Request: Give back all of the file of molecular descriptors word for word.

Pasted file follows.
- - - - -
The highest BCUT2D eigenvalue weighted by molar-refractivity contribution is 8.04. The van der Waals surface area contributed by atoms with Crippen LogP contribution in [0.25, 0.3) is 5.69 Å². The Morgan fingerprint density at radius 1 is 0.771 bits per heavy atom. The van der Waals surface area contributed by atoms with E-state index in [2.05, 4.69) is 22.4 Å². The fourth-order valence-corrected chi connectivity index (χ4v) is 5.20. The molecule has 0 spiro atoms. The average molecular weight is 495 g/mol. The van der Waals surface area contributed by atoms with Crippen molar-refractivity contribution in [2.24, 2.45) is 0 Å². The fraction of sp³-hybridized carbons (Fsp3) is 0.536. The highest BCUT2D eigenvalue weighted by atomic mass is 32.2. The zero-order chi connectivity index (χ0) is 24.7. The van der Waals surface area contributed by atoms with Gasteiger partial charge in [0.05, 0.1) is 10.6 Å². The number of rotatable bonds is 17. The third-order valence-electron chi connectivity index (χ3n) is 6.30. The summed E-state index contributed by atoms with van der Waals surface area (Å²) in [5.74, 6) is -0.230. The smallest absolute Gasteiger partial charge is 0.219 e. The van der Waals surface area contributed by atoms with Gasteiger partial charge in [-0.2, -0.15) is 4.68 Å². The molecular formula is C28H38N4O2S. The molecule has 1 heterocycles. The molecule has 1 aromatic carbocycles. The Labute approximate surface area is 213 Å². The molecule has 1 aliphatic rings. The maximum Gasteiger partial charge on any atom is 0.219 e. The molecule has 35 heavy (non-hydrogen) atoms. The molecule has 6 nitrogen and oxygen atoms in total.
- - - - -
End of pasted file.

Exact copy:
The highest BCUT2D eigenvalue weighted by molar-refractivity contribution is 8.04. The van der Waals surface area contributed by atoms with Crippen LogP contribution in [0.25, 0.3) is 5.69 Å². The Morgan fingerprint density at radius 1 is 0.771 bits per heavy atom. The van der Waals surface area contributed by atoms with E-state index in [2.05, 4.69) is 22.4 Å². The fourth-order valence-corrected chi connectivity index (χ4v) is 5.20. The molecule has 0 spiro atoms. The average molecular weight is 495 g/mol. The van der Waals surface area contributed by atoms with Crippen molar-refractivity contribution in [2.24, 2.45) is 0 Å². The fraction of sp³-hybridized carbons (Fsp3) is 0.536. The highest BCUT2D eigenvalue weighted by atomic mass is 32.2. The zero-order chi connectivity index (χ0) is 24.7. The van der Waals surface area contributed by atoms with Gasteiger partial charge in [0.05, 0.1) is 10.6 Å². The number of rotatable bonds is 17. The third-order valence-electron chi connectivity index (χ3n) is 6.30. The summed E-state index contributed by atoms with van der Waals surface area (Å²) in [5.74, 6) is -0.230. The smallest absolute Gasteiger partial charge is 0.219 e. The van der Waals surface area contributed by atoms with Gasteiger partial charge in [-0.2, -0.15) is 4.68 Å². The molecular formula is C28H38N4O2S. The molecule has 1 heterocycles. The molecule has 1 aromatic carbocycles. The Labute approximate surface area is 213 Å². The molecule has 1 aliphatic rings. The maximum Gasteiger partial charge on any atom is 0.219 e. The molecule has 35 heavy (non-hydrogen) atoms. The molecule has 6 nitrogen and oxygen atoms in total.